Santa Cruz writers of color tell stories we might never have heard otherwise

At one level, the term “people of color” is a way of categorizing people simply by what they are not (white). POCs are, in fact, people who can have almost nothing in common with each other. A person of color, after all, might have family roots in Indonesia or Iran, Japan or Panama, South Africa or even South Carolina. Many are immigrants, but just as many were born in the country. Many are bilingual, but many are not.

But on another level, at least in the United States, the term connects people who share a fundamental common experience, the experience of being “other” – whether blatantly, subtly or, as is often the case, both – in a country still dominated by whites.

Regardless of our will, there remains a chasm between the experiences of white people and non-white people. And as long as that remains the case, groups like the Santa Cruz Writers of Color will be significant as vehicles for telling the stories of those differences.

On October 6, Writers of Color Santa Cruz County will host an evening of poetry and music at the Santa Cruz Museum of Art and History, in an event co-presented by MAH, Bookshop Santa Cruz and Bad Animal. The evening will feature novelist Jaime Cortez reading excerpts from her collection “Gordo,” prominent Filipino/American poet and activist Shirley Anchetta (who reportedly plans to perform on accordion) and Watsonville Poet Laureate Bob Gomez singing Mexican corridos.

The group, which consists of about 22 writers from across the county, has been together for less than two years. The leader of the group is artist and poet Vivian Vargas who, while living as a bookseller in Germany, created a writers group for English-speaking writers. In Santa Cruz, she wanted to do something similar, but with people of color.

She contacted the literary departments of UC Santa Cruz and Cabrillo College and, through well-connected writers like Anchetta, began bringing interested writers together to meet, read each other’s work, and socialize. support each other.

The WOC group is a product of the pandemic shutdown. As a result, he got used to meeting via Zoom. “The first part is to exchange information and talk about the events,” Vargas said. “And in the second part of the meeting, one of our writers will lead a writing workshop. They will focus on one type of poetry and theme, and present it to the group, and then we will write based on that prompt.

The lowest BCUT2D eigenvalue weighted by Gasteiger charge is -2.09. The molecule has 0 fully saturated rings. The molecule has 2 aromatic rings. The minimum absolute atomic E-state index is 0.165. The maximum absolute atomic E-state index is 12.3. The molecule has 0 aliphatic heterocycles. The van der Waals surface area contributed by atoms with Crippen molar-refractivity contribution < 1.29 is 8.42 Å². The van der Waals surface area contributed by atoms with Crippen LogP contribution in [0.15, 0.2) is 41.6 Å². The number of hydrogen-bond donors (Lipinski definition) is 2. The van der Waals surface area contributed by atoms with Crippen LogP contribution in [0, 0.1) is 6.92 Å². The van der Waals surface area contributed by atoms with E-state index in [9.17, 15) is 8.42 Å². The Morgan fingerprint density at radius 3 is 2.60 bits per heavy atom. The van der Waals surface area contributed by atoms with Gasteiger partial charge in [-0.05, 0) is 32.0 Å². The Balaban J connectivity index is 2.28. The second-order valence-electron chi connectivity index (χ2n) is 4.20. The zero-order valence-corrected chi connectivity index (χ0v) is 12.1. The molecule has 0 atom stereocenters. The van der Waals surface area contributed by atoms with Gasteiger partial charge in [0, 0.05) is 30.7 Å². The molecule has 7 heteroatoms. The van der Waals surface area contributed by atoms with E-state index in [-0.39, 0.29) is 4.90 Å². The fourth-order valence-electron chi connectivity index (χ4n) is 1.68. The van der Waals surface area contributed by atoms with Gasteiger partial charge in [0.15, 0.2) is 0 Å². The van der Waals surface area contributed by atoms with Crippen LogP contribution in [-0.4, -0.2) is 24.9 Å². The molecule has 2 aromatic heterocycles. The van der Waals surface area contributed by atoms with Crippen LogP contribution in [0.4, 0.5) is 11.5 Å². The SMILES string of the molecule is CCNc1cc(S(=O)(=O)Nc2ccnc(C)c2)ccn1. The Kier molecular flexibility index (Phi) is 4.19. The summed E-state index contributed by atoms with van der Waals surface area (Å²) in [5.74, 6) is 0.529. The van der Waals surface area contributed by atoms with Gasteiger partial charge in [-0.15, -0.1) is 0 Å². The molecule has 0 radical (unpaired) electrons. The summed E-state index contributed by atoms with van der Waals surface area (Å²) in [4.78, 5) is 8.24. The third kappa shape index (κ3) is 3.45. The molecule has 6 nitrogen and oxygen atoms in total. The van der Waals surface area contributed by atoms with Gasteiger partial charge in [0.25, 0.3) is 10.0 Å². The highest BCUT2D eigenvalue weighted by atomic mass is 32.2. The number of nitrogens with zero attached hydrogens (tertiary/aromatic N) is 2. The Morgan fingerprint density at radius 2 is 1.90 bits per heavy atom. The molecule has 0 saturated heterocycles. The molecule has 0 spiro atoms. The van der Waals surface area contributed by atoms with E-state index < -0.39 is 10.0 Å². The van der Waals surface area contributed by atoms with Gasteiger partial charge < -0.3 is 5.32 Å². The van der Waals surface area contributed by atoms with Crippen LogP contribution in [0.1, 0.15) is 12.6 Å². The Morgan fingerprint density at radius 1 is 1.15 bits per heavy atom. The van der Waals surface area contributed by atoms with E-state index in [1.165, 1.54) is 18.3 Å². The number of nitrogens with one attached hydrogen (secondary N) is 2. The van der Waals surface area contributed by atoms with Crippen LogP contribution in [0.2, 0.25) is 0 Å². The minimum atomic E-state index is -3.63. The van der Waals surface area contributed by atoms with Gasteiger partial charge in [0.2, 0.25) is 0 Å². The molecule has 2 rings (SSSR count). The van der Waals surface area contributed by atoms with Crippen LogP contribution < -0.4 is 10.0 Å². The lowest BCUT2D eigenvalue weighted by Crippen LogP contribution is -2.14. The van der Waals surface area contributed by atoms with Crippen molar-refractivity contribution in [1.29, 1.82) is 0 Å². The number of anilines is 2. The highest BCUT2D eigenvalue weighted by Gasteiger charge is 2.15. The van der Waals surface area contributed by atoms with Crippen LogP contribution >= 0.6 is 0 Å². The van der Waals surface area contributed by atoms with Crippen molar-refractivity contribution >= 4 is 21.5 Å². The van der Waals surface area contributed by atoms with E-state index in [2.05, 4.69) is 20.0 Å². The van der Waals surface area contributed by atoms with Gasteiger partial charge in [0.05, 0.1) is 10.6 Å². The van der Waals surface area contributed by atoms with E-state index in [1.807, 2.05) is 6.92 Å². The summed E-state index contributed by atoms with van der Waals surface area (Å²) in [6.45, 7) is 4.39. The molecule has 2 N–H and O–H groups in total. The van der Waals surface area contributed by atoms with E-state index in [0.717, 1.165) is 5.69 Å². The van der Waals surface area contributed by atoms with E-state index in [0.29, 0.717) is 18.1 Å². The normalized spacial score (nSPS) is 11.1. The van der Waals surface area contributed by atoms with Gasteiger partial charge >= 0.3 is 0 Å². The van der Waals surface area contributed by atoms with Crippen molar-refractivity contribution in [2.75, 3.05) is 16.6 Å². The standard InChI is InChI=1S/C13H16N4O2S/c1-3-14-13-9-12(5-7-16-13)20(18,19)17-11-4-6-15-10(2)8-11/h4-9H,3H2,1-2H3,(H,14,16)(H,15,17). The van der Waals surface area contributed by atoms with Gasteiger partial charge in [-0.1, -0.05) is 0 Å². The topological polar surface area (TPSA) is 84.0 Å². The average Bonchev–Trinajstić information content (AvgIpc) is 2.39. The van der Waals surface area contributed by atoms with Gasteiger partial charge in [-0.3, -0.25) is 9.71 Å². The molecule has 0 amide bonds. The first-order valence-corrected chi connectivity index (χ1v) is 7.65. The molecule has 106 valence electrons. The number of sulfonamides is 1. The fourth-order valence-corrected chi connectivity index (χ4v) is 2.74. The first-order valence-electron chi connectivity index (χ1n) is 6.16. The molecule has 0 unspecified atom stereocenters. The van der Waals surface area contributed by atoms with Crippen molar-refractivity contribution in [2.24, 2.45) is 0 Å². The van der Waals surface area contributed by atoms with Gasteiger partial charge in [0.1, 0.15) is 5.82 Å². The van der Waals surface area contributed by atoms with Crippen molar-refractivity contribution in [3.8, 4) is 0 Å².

As if to illustrate what a group called Writers of Color routinely faces in today’s America, last fall the group had to hastily cancel an online event as it was “bombarded by Zoom”, the practice of aggressively interrupting a Zoom meeting. More than half a dozen trolls logged into the Zoom meeting shouting and flashing lights, and they even started posting pornographic images.

“We tried to stop him,” Vargas said, “but it was like a mole. We just had to stop the whole event.

Since then, Vargas has learned to protect his events from Zoom’s racist bombardments, and the group has continued.

Adela Najarro is a published poet with a new collection titled “Volcanic Interruptions”. She is also an English teacher at Cabrillo College. Najarro heard about the WOC group through his colleague from Cabrillo’s faculty, Victoria Bañales, who told him about it.

Adela Najarro, teacher at Cabrillo College and poet:

Adela Najarro, teacher at Cabrillo College and poet: “What do we all [writers of color] have in common? It can be imagining the homeland or writing in two languages.

Najarro writes extensively about his family’s history in Nicaragua, and while none of the other writers in the group are also from Nicaragua, they still share some commonalities.

“Well, for example,” and Najarro, “We could have an Asian writer and a Filipino writer and a Nicaraguan-American writer. But what do we all have in common? to write in two languages. There are a lot of issues that are really specific to being a person of color and how that affects your writing. So we can talk about those things.

Westside Santa Cruz resident Elbina Batala Rafizadeh is also a member of Writers of Color. She was born in the Philippines and immigrated to the United States with her family when she was 7 years old. At 65, she has spent most of her life in the health field, as a public health nurse and teacher. Only recently has she turned her creativity to spiritual-themed poetry, largely reflecting her family heritage in the Philippines.

Rafizadeh said she was encouraged to deepen her creative source through her involvement in the WOC group. “We kind of have a common experience,” she says, “even though we don’t know each other. But where we come from, even though we were born here, we all come from a place that is either a migrant or a place where the family struggled in the United States. And it’s kind of a connection. And I think that’s a voice that needs to be spoken and needs to be heard. I really feel at home with them.

The Writers of Color Event takes place Oct. 6 at the MAH, starting at 6:30 p.m. This is a free event, but registration is required.